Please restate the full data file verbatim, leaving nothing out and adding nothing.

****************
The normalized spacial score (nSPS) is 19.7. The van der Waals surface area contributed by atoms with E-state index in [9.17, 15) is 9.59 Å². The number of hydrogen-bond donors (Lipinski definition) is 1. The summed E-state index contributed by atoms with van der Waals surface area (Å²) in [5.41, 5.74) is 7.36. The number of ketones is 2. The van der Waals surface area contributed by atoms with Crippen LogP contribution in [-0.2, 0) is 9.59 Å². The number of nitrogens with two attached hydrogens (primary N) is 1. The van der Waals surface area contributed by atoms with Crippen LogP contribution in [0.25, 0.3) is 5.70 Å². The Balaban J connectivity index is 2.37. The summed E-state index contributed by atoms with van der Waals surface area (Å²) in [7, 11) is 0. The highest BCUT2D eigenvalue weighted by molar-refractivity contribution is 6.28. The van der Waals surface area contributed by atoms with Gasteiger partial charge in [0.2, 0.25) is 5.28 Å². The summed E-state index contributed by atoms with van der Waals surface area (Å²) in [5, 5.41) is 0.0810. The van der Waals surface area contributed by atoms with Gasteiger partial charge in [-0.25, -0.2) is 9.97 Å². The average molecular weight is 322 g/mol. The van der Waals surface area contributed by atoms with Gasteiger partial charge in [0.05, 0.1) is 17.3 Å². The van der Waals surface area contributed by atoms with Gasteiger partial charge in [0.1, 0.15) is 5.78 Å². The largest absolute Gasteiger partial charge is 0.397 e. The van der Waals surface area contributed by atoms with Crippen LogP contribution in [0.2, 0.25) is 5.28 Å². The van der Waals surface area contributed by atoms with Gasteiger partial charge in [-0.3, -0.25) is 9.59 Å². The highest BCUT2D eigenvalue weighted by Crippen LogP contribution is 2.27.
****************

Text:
The normalized spacial score (nSPS) is 19.7. The van der Waals surface area contributed by atoms with E-state index in [9.17, 15) is 9.59 Å². The number of hydrogen-bond donors (Lipinski definition) is 1. The summed E-state index contributed by atoms with van der Waals surface area (Å²) in [5.41, 5.74) is 7.36. The number of ketones is 2. The van der Waals surface area contributed by atoms with Crippen LogP contribution in [-0.2, 0) is 9.59 Å². The number of nitrogens with two attached hydrogens (primary N) is 1. The van der Waals surface area contributed by atoms with Crippen LogP contribution in [0.25, 0.3) is 5.70 Å². The Balaban J connectivity index is 2.37. The summed E-state index contributed by atoms with van der Waals surface area (Å²) in [7, 11) is 0. The highest BCUT2D eigenvalue weighted by molar-refractivity contribution is 6.28. The van der Waals surface area contributed by atoms with Gasteiger partial charge in [0.2, 0.25) is 5.28 Å². The summed E-state index contributed by atoms with van der Waals surface area (Å²) in [5, 5.41) is 0.0810. The van der Waals surface area contributed by atoms with Gasteiger partial charge in [-0.25, -0.2) is 9.97 Å². The average molecular weight is 322 g/mol. The van der Waals surface area contributed by atoms with Gasteiger partial charge in [0.05, 0.1) is 17.3 Å². The van der Waals surface area contributed by atoms with Gasteiger partial charge in [0.1, 0.15) is 5.78 Å². The largest absolute Gasteiger partial charge is 0.397 e. The van der Waals surface area contributed by atoms with Crippen LogP contribution in [0.2, 0.25) is 5.28 Å². The van der Waals surface area contributed by atoms with Gasteiger partial charge in [-0.3, -0.25) is 9.59 Å². The highest BCUT2D eigenvalue weighted by Crippen LogP contribution is 2.27.